LessMissAbs Wed 08-May-13 21:08:18

Poor trees. Spending so long growing, only to be at risk of being cut down because they are blocking someone's light. They are beautiful trees. Surely you take things like this into account if they are so important to you when buying a property.

Mature trees in urban areas are pretty scarce and a haven for wildlife. Can you not see the beauty in them?

Misspixietrix Wed 08-May-13 21:16:41

Marking my spot on this thread as currently have a similar issue with Neighbours I haven't raised as don't want to create a bad atmosphere when we live within such a close proximity. Theirs is a gigantic overeaching Oak type thing that practically covers one half of our front garden and one of the birds seems to have made itself at home in the Attic <sighs> Im hoping the noisy thing sods off it finds its way back out of the small hole in the Roof it discovered before I did in the not so distant future.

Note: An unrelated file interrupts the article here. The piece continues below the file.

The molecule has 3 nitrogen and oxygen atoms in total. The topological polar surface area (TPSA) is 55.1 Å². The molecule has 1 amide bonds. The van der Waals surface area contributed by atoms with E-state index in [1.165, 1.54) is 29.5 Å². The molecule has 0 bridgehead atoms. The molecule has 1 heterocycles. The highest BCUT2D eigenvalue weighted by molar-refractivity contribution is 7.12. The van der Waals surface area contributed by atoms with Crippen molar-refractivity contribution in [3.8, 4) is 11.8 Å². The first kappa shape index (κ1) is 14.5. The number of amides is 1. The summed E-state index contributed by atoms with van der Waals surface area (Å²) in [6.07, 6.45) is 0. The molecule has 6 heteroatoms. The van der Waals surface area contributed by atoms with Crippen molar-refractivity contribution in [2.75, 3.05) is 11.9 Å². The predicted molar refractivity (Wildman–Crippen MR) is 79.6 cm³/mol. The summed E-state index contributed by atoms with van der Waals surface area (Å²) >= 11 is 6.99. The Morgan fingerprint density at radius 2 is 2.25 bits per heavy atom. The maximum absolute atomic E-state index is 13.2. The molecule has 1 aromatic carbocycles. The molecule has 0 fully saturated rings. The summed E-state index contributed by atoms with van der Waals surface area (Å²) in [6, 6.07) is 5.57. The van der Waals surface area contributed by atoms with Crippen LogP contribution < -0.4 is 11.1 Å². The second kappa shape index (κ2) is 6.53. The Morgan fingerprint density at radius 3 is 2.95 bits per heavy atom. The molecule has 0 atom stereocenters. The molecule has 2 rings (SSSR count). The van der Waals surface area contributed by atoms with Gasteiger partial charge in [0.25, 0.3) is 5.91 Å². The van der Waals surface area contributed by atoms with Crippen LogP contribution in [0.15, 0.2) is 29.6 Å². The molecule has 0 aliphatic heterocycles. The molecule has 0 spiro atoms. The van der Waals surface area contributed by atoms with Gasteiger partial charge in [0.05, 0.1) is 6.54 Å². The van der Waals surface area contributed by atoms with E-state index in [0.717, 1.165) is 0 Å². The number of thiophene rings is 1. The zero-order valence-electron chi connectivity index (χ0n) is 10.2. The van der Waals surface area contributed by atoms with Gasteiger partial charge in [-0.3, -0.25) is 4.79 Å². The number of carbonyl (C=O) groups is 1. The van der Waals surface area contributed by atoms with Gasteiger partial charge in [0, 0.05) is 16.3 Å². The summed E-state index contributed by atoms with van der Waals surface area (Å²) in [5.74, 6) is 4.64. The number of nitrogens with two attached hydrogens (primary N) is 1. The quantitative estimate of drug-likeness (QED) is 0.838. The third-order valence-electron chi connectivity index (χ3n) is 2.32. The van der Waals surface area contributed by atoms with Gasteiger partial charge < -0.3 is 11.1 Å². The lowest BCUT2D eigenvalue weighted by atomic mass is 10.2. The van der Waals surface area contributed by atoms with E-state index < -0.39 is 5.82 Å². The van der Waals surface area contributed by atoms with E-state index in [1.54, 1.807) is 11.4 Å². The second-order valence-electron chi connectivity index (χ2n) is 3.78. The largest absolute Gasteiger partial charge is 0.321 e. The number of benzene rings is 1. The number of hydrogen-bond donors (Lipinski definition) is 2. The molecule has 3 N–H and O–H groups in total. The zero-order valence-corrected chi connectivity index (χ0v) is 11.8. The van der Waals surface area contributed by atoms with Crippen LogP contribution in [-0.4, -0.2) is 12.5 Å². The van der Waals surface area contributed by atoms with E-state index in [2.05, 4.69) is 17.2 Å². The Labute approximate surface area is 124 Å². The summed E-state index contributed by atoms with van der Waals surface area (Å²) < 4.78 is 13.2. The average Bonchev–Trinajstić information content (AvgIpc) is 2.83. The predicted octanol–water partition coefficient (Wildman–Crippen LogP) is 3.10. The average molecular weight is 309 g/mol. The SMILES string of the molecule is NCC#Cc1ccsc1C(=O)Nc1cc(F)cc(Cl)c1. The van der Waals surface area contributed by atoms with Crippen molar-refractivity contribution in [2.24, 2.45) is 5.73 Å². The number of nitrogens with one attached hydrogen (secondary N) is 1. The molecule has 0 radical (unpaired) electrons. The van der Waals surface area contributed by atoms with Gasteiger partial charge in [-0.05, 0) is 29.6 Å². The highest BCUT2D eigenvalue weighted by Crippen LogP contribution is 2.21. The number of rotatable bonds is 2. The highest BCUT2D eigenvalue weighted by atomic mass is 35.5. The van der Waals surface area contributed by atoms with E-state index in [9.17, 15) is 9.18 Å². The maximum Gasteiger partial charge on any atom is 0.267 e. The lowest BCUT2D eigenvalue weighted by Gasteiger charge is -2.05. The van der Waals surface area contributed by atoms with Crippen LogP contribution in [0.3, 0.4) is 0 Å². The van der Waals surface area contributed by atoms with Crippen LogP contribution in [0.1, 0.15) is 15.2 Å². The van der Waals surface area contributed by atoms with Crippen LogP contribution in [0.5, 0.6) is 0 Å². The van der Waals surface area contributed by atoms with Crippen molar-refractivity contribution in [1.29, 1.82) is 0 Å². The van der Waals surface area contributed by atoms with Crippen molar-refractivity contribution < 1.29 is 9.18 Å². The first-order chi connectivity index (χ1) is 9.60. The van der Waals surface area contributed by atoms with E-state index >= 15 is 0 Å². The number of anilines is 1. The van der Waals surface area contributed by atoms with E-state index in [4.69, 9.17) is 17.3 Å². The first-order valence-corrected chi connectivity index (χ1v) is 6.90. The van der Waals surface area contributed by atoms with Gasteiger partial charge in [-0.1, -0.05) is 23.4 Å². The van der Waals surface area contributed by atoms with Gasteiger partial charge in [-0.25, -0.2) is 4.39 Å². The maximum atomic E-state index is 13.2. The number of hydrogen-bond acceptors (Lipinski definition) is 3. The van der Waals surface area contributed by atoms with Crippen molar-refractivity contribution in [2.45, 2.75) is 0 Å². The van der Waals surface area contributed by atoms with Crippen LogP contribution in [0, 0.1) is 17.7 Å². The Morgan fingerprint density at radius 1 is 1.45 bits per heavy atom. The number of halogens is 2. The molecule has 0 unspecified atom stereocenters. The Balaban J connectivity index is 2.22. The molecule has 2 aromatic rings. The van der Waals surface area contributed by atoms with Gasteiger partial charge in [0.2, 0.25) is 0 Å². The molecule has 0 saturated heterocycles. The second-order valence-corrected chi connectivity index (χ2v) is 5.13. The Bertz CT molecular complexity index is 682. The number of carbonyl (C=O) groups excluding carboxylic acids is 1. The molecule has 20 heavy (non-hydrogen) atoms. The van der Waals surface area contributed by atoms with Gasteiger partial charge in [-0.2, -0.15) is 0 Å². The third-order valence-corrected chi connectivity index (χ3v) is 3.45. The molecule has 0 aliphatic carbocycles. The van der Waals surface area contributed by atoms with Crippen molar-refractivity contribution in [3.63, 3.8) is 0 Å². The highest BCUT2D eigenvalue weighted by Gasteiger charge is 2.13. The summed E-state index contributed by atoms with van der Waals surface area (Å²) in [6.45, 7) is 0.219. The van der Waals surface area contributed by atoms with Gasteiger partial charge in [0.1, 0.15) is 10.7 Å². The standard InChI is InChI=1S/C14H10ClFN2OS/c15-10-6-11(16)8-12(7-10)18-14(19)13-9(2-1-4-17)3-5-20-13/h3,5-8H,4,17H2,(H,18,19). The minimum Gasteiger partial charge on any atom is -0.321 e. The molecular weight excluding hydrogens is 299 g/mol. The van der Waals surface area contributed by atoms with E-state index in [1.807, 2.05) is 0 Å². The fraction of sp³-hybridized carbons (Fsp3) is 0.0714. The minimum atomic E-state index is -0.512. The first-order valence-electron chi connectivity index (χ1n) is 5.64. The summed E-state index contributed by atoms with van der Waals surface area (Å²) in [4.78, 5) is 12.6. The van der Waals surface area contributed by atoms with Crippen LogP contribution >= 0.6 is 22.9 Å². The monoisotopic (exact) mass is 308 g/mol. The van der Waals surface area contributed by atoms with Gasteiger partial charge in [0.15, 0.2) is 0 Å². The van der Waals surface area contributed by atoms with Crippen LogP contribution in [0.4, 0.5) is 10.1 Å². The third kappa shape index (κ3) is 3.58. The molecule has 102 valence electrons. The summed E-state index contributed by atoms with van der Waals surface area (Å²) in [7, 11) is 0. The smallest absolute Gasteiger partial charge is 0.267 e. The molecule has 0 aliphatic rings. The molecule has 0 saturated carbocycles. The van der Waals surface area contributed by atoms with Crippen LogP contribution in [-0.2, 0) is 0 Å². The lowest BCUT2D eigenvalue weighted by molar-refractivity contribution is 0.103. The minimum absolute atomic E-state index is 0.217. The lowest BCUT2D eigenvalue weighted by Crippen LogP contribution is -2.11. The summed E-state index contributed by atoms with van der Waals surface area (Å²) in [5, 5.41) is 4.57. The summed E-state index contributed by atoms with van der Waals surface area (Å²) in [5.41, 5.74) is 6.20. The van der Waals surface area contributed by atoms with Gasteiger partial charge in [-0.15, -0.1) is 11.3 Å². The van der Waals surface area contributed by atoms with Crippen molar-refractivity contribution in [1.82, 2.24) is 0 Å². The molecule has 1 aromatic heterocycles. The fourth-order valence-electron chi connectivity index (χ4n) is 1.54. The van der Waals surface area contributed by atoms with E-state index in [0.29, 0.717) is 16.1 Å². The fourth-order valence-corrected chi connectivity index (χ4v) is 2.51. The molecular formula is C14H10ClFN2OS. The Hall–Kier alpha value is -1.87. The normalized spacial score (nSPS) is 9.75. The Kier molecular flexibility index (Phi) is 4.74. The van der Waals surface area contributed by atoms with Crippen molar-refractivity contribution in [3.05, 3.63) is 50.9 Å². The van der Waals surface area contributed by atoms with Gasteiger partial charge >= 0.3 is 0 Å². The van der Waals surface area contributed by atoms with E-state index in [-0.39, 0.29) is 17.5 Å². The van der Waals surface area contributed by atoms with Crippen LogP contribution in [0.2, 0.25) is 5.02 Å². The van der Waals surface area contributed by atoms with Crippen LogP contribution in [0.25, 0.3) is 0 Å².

OP I don't think YABU to be annoyed by it albeit it's not a crime, I do think YB a bit U to not bite his hand off at his offer though! I certainly would if my Neighbours offered. I'm on a single Income too and I'd save up the pennies in order to get a decent nights sleep! grin ~

WorraLiberty Wed 08-May-13 21:24:43
Debs75 Wed 08-May-13 21:32:03

iiiiiiiiiiii My mums neighbours trees are that big, they form the boundary between their back gardens and they are higher then the house and take up about 6 feet of her garden they are so bushy.